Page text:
Creator of the Tintin comics
“I discovered the Tintin books at an early age,” says Joe Daly, “and although my perspective on them has obviously changed over the years, I still see them as the pinnacle of comics craft, at least in terms of the rules of visual narrative, knowing how to tell a story with a series of pictures.”
Hergé, whose real name was Georges Prosper Remi, was born in 1907 in Brussels, Belgium, to humble circumstances. He developed a love of cinema from a young age, which influenced the comic strips he would later create. By the time of his death in 1983, Hergé had drawn and written 24 volumes of Tintin, establishing his reputation as one of the great storytellers of all time in any medium.
“A lot of critics have tended to celebrate Hergé’s ability to create memorable characters, but I personally think a large part of the reason his books work so well is that he did all the work on them, everything from conception to drawing to writing,” says Daly. “That gives them this wonderful cohesiveness — the cohesiveness of one person’s vision.”
Author of The Book of Jim, Frank and many more
“When it comes to the graphic novel there are so many routes one can take,” says Daly. “Some have essentially branched into the popular market, and their books have become bestsellers in those terms, and others who are very highly regarded by other comic artists and aficionados seem to have opted to stay in the underground. Jim Woodring springs immediately to mind as an example of the latter.”
Woodring was born in Los Angeles in 1952, and grew up troubled by grotesque apparitions and an abnormal fear of death. His body of work, starting with the Jim series, published by Fantagraphics from 1986, is crammed full of personal symbolism and dream references — a surrealist world that his peers have applauded but which some readers have found unnerving.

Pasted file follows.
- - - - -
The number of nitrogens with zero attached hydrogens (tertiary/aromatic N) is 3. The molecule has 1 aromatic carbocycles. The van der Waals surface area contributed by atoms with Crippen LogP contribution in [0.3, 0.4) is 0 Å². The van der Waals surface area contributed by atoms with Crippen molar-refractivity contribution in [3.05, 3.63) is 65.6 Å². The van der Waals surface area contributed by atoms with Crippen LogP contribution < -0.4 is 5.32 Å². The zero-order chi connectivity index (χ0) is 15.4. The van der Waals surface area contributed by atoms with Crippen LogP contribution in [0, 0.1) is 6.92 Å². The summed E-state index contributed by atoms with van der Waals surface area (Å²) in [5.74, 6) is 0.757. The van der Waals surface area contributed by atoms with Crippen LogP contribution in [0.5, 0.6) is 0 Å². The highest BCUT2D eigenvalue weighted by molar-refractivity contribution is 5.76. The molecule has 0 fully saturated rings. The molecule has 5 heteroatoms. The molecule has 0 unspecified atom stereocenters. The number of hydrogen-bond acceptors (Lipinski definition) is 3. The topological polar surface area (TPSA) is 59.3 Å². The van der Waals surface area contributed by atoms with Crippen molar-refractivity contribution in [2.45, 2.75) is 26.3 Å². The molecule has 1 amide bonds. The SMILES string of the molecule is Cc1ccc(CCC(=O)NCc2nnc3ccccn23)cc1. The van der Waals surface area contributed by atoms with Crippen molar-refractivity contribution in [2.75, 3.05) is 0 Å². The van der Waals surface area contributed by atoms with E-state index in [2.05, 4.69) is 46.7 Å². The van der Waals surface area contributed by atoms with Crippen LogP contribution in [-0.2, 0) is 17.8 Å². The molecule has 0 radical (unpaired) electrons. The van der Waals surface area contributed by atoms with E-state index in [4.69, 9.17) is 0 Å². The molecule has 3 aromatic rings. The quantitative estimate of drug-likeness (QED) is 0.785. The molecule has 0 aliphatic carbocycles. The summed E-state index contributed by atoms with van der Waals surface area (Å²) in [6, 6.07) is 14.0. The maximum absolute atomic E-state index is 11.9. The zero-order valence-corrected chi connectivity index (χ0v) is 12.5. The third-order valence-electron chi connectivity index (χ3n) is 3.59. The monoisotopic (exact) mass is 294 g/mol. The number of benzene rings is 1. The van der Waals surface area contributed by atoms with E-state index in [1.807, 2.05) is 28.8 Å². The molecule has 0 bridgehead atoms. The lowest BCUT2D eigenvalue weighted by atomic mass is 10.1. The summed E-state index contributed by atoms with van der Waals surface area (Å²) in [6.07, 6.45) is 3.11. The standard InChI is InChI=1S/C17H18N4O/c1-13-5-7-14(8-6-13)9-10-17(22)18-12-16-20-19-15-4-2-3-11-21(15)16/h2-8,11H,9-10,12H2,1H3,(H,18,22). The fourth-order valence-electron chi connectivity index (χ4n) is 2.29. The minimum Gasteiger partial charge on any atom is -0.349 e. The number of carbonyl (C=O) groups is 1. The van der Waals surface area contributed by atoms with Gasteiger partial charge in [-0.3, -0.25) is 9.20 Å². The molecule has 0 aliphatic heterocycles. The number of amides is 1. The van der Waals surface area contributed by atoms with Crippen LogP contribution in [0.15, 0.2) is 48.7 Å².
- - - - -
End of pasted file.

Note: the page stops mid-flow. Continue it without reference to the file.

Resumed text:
“With Woodring, what I appreciate is the honesty,” says Daly. “He’s true to his own imagination, and to his interests and personal beliefs, even if he knows it probably represents a minority appeal.”
ANTON KANNEMEYER (Joe Dog)
Co-creator of Bitterkomix with Conrad Botes (Konradski)
“I went through a big Bitterkomix phase in the 90s, and I mean really big, massive!” says Daly. “I guess on the one hand I was responding to what a lot of people responded to at the time: the ruthless, hilarious exploration of these sacred South African subjects, like sex and religion, but perhaps more compelling for me as an aspiring comic artist was the fact that they made it big internationally, the first South African underground comics producers ever to do so.”
Kannemeyer was born in Cape Town in 1967, the son of renowned Afrikaans literature expert JC Kannemeyer, who at times Anton has ruthlessly satirized as a dread and doctrinaire figure.
Kannemeyer Jr. attended Stellenbosch University, where he now works as a lecturer. In recent years his creative focus has been on the production of fine art, which continues his dissection of the nation’s sacred cows.
“It’s interesting that producing comics used to be the money-making occupation, and fine art the marginal existence,” says Daly. “These days it is much more commercially sensible to be a fine artist, and so it’s not surprising that many of South Africa’s best comic artists have turned to the galleries.”